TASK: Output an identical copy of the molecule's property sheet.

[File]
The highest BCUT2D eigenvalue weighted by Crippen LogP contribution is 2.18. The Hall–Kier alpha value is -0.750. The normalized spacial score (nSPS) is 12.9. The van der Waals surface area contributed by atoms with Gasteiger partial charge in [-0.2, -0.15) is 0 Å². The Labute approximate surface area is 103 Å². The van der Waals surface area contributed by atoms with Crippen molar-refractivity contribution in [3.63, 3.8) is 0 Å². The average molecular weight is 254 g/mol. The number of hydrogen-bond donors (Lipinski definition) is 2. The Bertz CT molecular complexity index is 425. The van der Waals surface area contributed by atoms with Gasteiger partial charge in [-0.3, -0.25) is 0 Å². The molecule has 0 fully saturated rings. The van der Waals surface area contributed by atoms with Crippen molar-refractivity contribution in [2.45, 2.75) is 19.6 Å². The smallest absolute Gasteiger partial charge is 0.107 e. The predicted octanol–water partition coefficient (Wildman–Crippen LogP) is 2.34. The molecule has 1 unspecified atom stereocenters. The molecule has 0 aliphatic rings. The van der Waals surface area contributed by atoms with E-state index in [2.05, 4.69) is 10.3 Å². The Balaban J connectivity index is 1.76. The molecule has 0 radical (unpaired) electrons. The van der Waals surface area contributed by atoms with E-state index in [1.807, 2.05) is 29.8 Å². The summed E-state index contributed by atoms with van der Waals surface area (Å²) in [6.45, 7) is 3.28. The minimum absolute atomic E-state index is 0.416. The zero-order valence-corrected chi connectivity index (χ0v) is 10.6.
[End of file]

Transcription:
The highest BCUT2D eigenvalue weighted by Crippen LogP contribution is 2.18. The Hall–Kier alpha value is -0.750. The normalized spacial score (nSPS) is 12.9. The van der Waals surface area contributed by atoms with Gasteiger partial charge in [-0.2, -0.15) is 0 Å². The Labute approximate surface area is 103 Å². The van der Waals surface area contributed by atoms with Crippen molar-refractivity contribution in [3.63, 3.8) is 0 Å². The average molecular weight is 254 g/mol. The number of hydrogen-bond donors (Lipinski definition) is 2. The Bertz CT molecular complexity index is 425. The van der Waals surface area contributed by atoms with Gasteiger partial charge in [-0.3, -0.25) is 0 Å². The molecule has 0 fully saturated rings. The van der Waals surface area contributed by atoms with Crippen molar-refractivity contribution in [2.45, 2.75) is 19.6 Å². The smallest absolute Gasteiger partial charge is 0.107 e. The predicted octanol–water partition coefficient (Wildman–Crippen LogP) is 2.34. The molecule has 1 unspecified atom stereocenters. The molecule has 0 aliphatic rings. The van der Waals surface area contributed by atoms with E-state index in [2.05, 4.69) is 10.3 Å². The Balaban J connectivity index is 1.76. The molecule has 0 radical (unpaired) electrons. The van der Waals surface area contributed by atoms with E-state index in [1.807, 2.05) is 29.8 Å². The summed E-state index contributed by atoms with van der Waals surface area (Å²) in [6.45, 7) is 3.28. The minimum absolute atomic E-state index is 0.416. The zero-order valence-corrected chi connectivity index (χ0v) is 10.6.